Being labelled as a “redesign”, funding for the Department of Social Services Strengthening Communities program is set to shrink from $40.5 million to $28.4 million over the next four years. Brett Williamson OAM, CEO of Volunteering Australia says “at this stage we have no idea what the Strengthening Communities redesign means for the volunteering sector” however organisations are “rightfully concerned”.
Not-for-profits with uncertain funding should revisit their strategic plan and hone in on their value proposition. But revisiting doesn’t mean aiming for “last year plus a little bit more, please.” Don’t go back to planning as usual, but look for new models and revenue streams. Instead of getting bogged down in your funding model, the focus should be on the financial model and what steps you need to take to reach a point of financial sustainability, regardless of funding. Doing this puts you in a strong position to be able to adapt to changes to come while remaining purpose focussed.
Leaders of these not-for-profits must do two things:
- Anticipate the long term future value demanded by their communities; and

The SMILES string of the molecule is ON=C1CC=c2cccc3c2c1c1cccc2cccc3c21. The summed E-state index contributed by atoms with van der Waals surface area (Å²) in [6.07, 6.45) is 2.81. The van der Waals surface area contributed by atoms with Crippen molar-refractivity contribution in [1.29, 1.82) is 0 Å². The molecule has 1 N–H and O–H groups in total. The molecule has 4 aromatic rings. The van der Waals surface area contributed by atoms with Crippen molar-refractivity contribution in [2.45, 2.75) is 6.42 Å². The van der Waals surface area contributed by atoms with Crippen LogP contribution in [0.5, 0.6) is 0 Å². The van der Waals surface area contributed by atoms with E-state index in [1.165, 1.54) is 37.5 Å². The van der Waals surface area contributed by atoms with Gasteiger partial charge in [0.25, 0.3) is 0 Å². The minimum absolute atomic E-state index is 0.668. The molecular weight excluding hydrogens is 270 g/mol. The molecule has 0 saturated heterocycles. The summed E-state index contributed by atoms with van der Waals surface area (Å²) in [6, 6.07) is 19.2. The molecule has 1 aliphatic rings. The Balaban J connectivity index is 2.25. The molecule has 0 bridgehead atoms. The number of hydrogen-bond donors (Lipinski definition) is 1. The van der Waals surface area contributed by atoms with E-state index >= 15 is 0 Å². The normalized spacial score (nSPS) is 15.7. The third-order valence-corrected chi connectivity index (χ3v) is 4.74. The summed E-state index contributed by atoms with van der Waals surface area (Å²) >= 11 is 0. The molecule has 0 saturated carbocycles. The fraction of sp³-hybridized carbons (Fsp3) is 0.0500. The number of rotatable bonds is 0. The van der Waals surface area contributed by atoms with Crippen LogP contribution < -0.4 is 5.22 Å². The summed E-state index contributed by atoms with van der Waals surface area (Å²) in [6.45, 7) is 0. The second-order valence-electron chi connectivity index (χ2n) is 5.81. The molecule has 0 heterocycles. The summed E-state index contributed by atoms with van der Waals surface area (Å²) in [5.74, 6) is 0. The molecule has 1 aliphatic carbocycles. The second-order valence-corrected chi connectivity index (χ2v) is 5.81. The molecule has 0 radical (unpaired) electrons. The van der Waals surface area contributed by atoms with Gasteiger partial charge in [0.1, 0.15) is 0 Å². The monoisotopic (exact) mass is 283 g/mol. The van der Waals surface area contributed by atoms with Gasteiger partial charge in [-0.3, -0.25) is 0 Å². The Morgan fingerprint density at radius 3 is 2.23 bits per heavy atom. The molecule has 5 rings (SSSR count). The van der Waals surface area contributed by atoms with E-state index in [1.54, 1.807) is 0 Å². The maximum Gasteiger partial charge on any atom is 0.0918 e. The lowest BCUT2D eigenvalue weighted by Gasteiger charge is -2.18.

- Begin to generate ideas for adaptive business models to deliver this future value better than anyone else.
Sky’s the limit
$96 million has been allocated to test innovative policies that engage the private sector. The fund which aims to reduce long-term welfare dependency, could boost Australia’s social investment strategy and partnerships between corporates and not-for-profits. This is an important step towards promoting a more innovative, agile and impactful social services system. For not-for-profits this means starting to think about how they can engage with the private-sector to unlock opportunities to increase their social impact for a sustainable future. There is no ‘right’ approach to take to do this. Rather, start thinking about all the points above. With some there will be a natural fit – others may appear more challenging. Don’t be scared of those ones.
The horizon for not-for-profits who embrace sustainable business models is looking good. Each year the budget highlights the uncertain and unstable nature of funding and reiterates to not-for-profits that they can no longer rely on the government for money. The key takeaway is don’t get bogged down in your funding model. Ignore it for now. Focus on developing the sustainability of your financial model, regardless of funding – and your funding model will naturally follow. There are a wealth of opportunities to harness through sustainable business models, partnerships, shared value and innovation to achieve financial sustainability and increase social impact for the new year and years to come.